What things do you want to see happen?

ON STAGE Rizzle Kicks at the Olympic torch relay party
ON STAGE Rizzle Kicks at the Olympic torch relay party

Portsmouth on cusp of agreeing £2.1m deal for new mental health hub

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Culture leaders have drawn up ideas of what they want to see happen if Portsmouth is crowned UK City of Culture.

Dom Kippin, literature development officer and leader of the bid, said that he would love to see the city’s thriving music scene grow even more.

‘We’re coming from a really strong base because we know what the music scene is like in Portsmouth,’ he said.

‘We have got a strong scene, and a strong touring scene which go to places like The Wedgewood Rooms, in Southsea and the Guildhall.

‘We’ve also got Portsmouth Festivities and we would like to expand on that.’

Dom also wants to build on the selection of music festivals on offer – and said something like a three-day punk festival could come to fruition if people called for it.

Councillor Lee Hunt, cabinet member for leisure and sport, would like to see more performances in Guildhall Square.

‘We want to see some amazing events,’ he said.

The UK City of Culture initiative was set up following the success of Liverpool’s year as European Capital of Culture in 2008.

Portsmouth and Southampton jointly applied to become this year’s culture cities in 2009 but lost out to Derry-Londonderry.

Cllr Hunt said: ‘We are in a much better position now.

‘We have the joint city deal in place, which means the government will give us extra powers.’

Below we outline ways the city could mark the honour if it were crowned City of Culture in 2017.


THE year 2017 will be an exciting time for theatre.

Portsmouth’s New Theatre Royal will have undergone its extensive expansion, creating more opportunities for people to perform.

The council is in early discussions with La Scala, a world-renowned opera house in Milan, about inviting some of their performers over.

And Dom said the opening of the new arts complex scheme on the former Tyrrell and Green site, in Southampton, will further boost the profile of performances in the south.

He said: ‘It’s going to be an interesting programme.

‘We are going to have a brand new theatre in the form of the New Theatre Royal and a new arts centre in Southampton.

‘We will look to expand the type of theatre that is on offer and look to do more outside shows at places like Southsea Common.’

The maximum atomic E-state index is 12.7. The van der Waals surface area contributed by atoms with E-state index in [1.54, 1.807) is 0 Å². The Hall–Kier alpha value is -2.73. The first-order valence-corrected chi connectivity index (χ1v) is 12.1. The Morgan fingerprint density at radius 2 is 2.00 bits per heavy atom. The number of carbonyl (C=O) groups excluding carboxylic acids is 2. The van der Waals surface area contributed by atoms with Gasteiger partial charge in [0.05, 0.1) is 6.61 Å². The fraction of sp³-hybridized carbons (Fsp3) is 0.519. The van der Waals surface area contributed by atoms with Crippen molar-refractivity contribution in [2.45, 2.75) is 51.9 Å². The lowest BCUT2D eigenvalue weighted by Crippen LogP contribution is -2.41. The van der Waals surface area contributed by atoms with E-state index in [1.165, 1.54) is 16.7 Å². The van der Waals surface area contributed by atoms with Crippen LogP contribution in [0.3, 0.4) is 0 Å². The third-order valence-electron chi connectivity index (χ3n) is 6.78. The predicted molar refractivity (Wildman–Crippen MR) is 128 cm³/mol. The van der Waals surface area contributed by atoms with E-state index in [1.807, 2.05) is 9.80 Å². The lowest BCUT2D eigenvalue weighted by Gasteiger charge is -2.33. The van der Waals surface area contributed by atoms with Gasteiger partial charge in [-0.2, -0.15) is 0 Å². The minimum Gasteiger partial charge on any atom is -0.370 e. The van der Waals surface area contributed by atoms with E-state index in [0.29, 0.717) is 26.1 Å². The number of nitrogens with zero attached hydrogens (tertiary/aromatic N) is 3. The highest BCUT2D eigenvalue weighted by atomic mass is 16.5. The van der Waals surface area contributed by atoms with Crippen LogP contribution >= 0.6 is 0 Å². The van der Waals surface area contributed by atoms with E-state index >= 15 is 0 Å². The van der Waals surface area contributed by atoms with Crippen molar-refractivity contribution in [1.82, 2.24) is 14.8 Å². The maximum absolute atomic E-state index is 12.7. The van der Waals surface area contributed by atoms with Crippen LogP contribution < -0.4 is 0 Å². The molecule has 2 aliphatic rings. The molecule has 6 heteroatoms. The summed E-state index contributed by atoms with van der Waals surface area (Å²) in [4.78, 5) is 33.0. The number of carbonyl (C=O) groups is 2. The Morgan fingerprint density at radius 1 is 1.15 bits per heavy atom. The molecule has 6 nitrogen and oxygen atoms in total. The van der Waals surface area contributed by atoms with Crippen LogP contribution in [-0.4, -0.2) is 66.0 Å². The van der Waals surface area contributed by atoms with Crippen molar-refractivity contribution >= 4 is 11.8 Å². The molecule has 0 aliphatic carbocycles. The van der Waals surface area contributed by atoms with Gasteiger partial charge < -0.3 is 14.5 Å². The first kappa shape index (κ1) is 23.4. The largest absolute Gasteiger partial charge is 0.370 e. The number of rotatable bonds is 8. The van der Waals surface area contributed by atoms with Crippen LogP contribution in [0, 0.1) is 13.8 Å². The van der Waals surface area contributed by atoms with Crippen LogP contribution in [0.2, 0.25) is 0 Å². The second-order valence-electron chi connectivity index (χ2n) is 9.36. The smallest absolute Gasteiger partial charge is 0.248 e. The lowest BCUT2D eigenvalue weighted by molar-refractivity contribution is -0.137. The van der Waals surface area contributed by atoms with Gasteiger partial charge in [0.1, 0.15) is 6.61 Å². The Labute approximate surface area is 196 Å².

PORTSMOUTH could see more festivals celebrating cultures from around the world.

It’s part of the council’s plan to incorporate minority groups within its potential culture programme in 2017 and make sure they have access to the arts.

Dom said something similar to Southampton Mela Festival, an event which focuses on Asian culture, could be set up.

‘We would work with these groups to create events they would want to partake in,’ he said.

He said that the community would have a big say in what happens.

‘These events have to be driven by the community,’ he said.

‘It’s no good us assuming we know what people want. Let’s work together and have a cultural impact. We want a specific part of the programme to be about listening to the unheard voices of our community.’


YOUNG people should support huge ideas like the creation of an international skateboarding competition in Portsmouth.

Those are the words of Dom Kippin, who believes youngsters will play a vital role in the future of Portsmouth’s cultural activities.

He said: ‘Young people are incredibly important to the bid because they are the legacy of what will happen in 2017.

‘For instance this could lead to a huge, international skatepark being set up.

‘Children born in the year 2000 will be looking for jobs and opportunities. They are the future of the city. They will be able to develop skills which they can use afterwards for the benefit of the city.’

An emphasis in 2017 will also be put on making sure youngsters have access to social media and improving their all round computer skills.


PORTSMOUTH’S poet laureate believes more people would be encouraged to start writing if the bid is a success.

Sam Cox, who has wrote a poem called We Raise Our Sails about the city’s aspirations, said: ‘It’s amazing because as a poet you are always looking for new sources of inspiration around the city, whether it comes from the landscape or the people you have met.

‘We are the home of great writers. If more artists and writers end up coming to visit and share their ideas then more people will be encouraged to pick up a pen and start writing.’

Dom said he is in talks with a performance poetry group from California to come and visit in 2017.

He also wants to expand on the success of Portsmouth Bookfest and wants more authors with high profiles to visit. ‘Our aim is to promote a love of reading and creative writing,’ he said.